Anthropology and Racism

Richard Reichart (reichart@PLUTO.NJCC.COM)
Thu, 30 Nov 1995 04:09:30 -0500

It has been very interesting and helpful to read the recent postings on
this subject, and particularly with regard to Carleton Coon. Here is a
recent letter to the editor from me (not published). I wonder whether
is isn't the responsibility of the anthropological discipline to address
the public and clearly explain its failed historical efforts to associate
cultural characteristics with physical traits, as Prof. Eugenia Shanklin
did in her 1994 book "Anthropology and Race."

Letters Editor
The New York Times

Re: Race as a Social Construct

Law Professor Kingsley Browne (letter, Nov. 4) correctly asserts that the
word "race" reflects an "underlying biological reality." However, those
who employ the term almost always do so merely as a convenience in
discussing human traits which are patently not biological, but cultural or
social or political.

For almost a century, anthropology scholars undertook the systematic study
of human populations which showed the biological and behavioral
commonalities which had historically been described as "racial." For
example, Carleton Coon, almost the last of the great physical
anthropologists to assert the reality of a connection between biology and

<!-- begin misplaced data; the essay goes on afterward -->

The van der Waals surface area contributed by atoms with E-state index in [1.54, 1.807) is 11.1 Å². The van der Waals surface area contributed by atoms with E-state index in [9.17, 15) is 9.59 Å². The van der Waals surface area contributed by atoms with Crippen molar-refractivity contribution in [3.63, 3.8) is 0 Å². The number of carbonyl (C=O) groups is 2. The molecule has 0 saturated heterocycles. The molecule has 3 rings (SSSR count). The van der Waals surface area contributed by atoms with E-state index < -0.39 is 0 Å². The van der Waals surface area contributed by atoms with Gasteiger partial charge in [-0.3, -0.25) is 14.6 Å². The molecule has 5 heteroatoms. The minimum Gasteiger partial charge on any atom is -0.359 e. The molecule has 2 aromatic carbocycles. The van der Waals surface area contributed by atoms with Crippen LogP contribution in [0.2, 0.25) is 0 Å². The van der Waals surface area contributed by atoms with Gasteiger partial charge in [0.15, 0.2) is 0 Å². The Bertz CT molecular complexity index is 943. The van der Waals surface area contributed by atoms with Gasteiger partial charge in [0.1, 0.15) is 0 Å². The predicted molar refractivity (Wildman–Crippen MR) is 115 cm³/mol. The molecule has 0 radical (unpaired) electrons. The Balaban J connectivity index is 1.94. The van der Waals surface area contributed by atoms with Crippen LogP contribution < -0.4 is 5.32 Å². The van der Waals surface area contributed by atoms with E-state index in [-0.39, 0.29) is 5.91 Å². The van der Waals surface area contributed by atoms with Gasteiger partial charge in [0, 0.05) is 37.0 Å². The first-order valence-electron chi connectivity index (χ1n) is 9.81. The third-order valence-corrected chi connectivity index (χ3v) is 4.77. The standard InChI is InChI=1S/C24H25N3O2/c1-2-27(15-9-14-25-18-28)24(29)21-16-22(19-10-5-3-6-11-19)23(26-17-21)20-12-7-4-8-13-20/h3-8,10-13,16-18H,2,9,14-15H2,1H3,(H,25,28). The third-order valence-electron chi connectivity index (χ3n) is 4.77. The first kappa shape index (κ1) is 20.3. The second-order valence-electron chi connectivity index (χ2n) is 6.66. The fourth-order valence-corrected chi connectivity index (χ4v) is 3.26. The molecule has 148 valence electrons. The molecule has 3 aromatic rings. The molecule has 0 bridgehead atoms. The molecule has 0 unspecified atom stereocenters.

cultural behavior, in 1939 published "The Races of Europe" in which he
identified four categories containing ten major and nine minor racial
subtypes within that continent alone!

However, 40 or 50 years ago the bulk of anthropologists gave up the effort
to define race, and to specify races, on the ground that these terms have
no referent useful in scholarly investigation of the human species. So
little is known about a person on the basis of some physical
characteristics which present that person as belonging to some "racial
type" that such classifications are of use only to those who wish to make
invidious contrasts among social groups.

In continuing to make so-called racial distinctions, whether superficially
as from skin color or carefully through multiple measurements of skulls
and other body parts, we adhere to a thoroughly discredited set of ideas
which are accurately termed "racism." Whether used negatively or
positively, these ideas blind us to the greater reality of the uniqueness
of every individual human being, including our abilities to learn and use
any culture regardless of our physical characteristics.

R. B. Reichart